German Shepherd Aggression

German Shepherd Aggression

We hear a lot about aggression in dogs and one of the breeds that often gets mentioned is the German Shepherd. It’s important to note that aggression in the German Shepherd is not breed specific – it is not a typical characteristic of the German Shepherd and is more likely related to poor training, lack of socialization and not dealing with the dominant personality of the German Shepherd. If you notice any signs of aggression in your dog, it is important to address them as soon as you can. Prolonged unaddressed aggression can become scary, out of control and dangerous.

The German Shepherd breed is an intelligent, athletic, and strong breed. This is why they are used as police dogs, bomb detection, guard dogs, therapy dogs and family pets. This is a strong breed both physically and mentally. The problems start when owners do not recognize these characteristics and they land up with a mixed up, aggressive German Shepherd.

German Shepherd puppy

Did you know German Shepherd aggression can start when your puppy is only 6 weeks old? This is a very important time for your puppy as he learns to socialize with other dogs. They learn during this time skills that stop them from biting humans. This period lasts until they are 14 weeks old. This is one of the key reasons why your puppy should never be taken away from the litter before it is 8 weeks old.

You should never use any harsh forms of discipline on a puppy between 8 to 10 weeks of age. Of course, harsh discipline is never recommended but it is even more unforgiving at this young age. Harsh punishment of your dog, including yelling, can lead to your German Shepherd becoming aggressive over time. This applies to all breeds not just the German Shepherd.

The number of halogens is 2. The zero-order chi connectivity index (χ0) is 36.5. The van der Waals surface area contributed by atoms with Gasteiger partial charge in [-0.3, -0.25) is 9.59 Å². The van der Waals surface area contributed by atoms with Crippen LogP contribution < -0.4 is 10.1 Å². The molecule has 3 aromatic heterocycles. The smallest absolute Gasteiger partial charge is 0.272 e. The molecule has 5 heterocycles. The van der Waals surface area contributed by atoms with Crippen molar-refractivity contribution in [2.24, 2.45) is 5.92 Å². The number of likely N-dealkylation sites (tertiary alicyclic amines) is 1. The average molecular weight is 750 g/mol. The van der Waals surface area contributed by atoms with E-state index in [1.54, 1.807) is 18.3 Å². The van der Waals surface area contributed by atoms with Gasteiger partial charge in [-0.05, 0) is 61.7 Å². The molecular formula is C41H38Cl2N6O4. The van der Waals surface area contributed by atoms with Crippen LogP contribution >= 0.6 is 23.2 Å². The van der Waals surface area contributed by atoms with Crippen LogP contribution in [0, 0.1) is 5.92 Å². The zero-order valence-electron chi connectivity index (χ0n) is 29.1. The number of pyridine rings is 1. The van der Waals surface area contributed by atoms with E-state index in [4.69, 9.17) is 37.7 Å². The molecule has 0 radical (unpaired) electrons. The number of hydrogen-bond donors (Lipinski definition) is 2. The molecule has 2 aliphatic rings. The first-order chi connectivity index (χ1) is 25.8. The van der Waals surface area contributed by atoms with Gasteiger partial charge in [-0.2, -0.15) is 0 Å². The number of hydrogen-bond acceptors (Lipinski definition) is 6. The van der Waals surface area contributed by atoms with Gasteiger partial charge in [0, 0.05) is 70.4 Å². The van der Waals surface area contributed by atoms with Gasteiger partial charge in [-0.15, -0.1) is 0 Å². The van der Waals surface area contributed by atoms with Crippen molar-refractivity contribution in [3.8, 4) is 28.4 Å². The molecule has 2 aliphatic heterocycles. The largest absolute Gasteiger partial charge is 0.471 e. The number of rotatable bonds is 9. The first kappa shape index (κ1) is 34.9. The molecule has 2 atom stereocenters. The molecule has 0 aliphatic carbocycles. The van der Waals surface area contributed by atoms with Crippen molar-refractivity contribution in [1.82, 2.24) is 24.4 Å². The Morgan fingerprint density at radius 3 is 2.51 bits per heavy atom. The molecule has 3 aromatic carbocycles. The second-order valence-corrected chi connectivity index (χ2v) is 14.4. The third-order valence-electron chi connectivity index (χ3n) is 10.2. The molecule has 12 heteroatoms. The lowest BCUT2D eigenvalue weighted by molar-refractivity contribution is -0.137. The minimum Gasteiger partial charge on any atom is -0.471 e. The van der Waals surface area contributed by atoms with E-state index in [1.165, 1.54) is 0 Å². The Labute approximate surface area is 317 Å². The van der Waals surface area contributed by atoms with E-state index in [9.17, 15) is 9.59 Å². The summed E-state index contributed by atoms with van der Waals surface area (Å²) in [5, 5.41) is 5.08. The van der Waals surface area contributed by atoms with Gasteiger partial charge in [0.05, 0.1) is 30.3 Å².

There are a number of factors that can trigger German Shepherd aggression:

  • Lack of socialization – By 14 weeks a German Shepherd puppy should be socialized around people to avoid aggression later. Continue with regular socialization around other dogs and people.
  • Heredity and genetics can definitely play a role so always check bloodlines before you make your purchase.
  • Not being spayed or neutered can increase aggression.
  • Poor living conditions.
  • A harsh or mean master
  • Being attacked or scared by another dog can cause aggression at any age.
  • The need to establish pack order leads to biting, nipping, growling, and aggressive behaviors.
  • Establishing dominance when the pack leader is weak.

Once your German Shepherd has reached sexual maturity (14 months) any signs of aggression need to be immediately addressed. The very first thing you need to do is ensure you are seen as pack leader by your dog. From young, you should have been working at establishing yourself as pack leader, but it is never too late, so start now if you believe that is an issue.

You should never reward for aggressive behavior even when you think that your dog is scared. Petting your dog, telling them it’s okay those are rewards and you need to stop. If your German Shepherd tends to strike out in fear then you need to address those fear issues and begin to desensitize your dog. You should keep your dog away from young children who they can see as a threat.

german shepherd laying in garden

It is important that you begin to work with your German Shepherd the minute you see signs of aggression, using firm correction. If you are unsure how to proceed then hire a dog expert to help you. The sooner you correct the behavior the sooner you can relax.

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